From the book jacket: “The Mancini sisters, Marie and Hortense, were born in Rome, brought to the court of Louis XIV of France, and strategically married off by their uncle, Cardinal Mazarin, to secure his political power base. Such was the life of many young women of the age: they had no independent status under the law and were entirely a part of their husband’s property once married.”
When Marie Mancini attempted to leave her husband and did subsequently flee to France, he persisted in trying to bring her back to Italy. The archbishop wrote to her husband, Lorenzo “That you find it strange that a husband can’t pay to have his wife put in a fortress, I find totally in keeping with the practices in Italy. Here, however, one approaches wives using different methods.”
An excerpt about Cardinal Mazarin’s palace which he willed to Hortense and her husband Armand-Charles:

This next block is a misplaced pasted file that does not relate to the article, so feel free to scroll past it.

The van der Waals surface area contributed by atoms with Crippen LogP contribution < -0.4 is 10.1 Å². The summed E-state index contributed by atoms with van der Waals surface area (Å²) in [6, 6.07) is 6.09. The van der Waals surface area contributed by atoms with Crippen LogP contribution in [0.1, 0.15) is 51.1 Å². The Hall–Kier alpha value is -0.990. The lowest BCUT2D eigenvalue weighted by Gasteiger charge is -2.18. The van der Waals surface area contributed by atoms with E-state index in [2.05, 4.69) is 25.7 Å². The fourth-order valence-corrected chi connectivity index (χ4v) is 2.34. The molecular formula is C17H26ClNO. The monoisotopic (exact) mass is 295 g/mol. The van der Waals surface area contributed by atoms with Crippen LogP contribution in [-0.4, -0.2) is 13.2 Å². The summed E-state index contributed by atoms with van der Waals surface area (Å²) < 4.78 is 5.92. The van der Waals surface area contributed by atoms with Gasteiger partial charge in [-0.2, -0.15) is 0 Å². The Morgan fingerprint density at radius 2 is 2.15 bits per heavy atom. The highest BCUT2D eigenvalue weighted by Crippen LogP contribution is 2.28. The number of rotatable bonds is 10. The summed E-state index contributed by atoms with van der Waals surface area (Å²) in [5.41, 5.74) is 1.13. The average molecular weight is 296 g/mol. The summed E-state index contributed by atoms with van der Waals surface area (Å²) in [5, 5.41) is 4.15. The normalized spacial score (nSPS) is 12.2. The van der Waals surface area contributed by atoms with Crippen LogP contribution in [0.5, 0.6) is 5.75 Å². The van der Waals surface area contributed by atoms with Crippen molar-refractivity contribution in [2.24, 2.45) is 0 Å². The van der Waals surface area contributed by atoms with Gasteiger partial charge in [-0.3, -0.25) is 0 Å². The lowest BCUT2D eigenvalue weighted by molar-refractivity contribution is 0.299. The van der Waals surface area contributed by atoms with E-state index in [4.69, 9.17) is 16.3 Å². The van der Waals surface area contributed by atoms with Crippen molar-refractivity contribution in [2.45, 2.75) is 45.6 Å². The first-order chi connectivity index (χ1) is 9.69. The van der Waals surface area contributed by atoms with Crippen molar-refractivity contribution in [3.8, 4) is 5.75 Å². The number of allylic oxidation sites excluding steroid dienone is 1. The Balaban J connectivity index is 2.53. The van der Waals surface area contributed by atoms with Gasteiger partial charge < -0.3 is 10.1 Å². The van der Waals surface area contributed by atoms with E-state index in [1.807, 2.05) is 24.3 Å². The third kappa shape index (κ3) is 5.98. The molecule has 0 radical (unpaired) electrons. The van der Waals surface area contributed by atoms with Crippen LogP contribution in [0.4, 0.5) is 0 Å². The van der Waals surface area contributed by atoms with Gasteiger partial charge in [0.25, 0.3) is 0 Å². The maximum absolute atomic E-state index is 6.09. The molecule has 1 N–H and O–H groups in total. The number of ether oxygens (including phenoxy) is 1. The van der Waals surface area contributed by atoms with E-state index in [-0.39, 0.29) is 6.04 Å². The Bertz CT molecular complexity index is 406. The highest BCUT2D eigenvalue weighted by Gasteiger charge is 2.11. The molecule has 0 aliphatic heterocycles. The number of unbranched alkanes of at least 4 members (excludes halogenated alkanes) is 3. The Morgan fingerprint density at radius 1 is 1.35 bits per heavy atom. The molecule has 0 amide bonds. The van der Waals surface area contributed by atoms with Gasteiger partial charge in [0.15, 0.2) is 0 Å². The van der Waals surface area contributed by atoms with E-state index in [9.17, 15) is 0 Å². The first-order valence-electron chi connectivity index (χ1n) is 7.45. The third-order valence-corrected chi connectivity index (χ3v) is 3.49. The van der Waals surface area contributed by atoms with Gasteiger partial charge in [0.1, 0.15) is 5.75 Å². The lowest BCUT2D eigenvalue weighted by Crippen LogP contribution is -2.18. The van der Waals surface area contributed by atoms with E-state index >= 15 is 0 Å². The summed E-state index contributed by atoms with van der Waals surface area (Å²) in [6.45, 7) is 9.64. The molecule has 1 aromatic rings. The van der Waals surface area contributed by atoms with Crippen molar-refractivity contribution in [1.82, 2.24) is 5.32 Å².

Their residence was the cardinal’s sumptuous Mazarin palace, not far from the Louvre. As a showcase for the material wealth they had inherited, the place featured the magnificent gallery where the cardinal had loved to pace in front of his grand collection of paintings. Now the palace was filled with young friends of Hortense and her lively brother Philippe. Armand-Charles watched this regular stream of fashionable visitors with some dismay, but at first he tolerated it. One wing of the palace had been left to the wayward Philippe, who would frequently join the gatherings his sister Hortense arranged. It was at these concerts and banquets that many of their friends first saw at close range just how astounding Mazarin’s art collection was. It included nearly nine hundred paintings, many of them by Italian masters: Raphael, Caravaggio. Carracci, Giorgione, Mantegna, Titian, da Vinci. Even more impressive were the hundreds of statues from Roman antiquity lining the halls and filling the courtyard.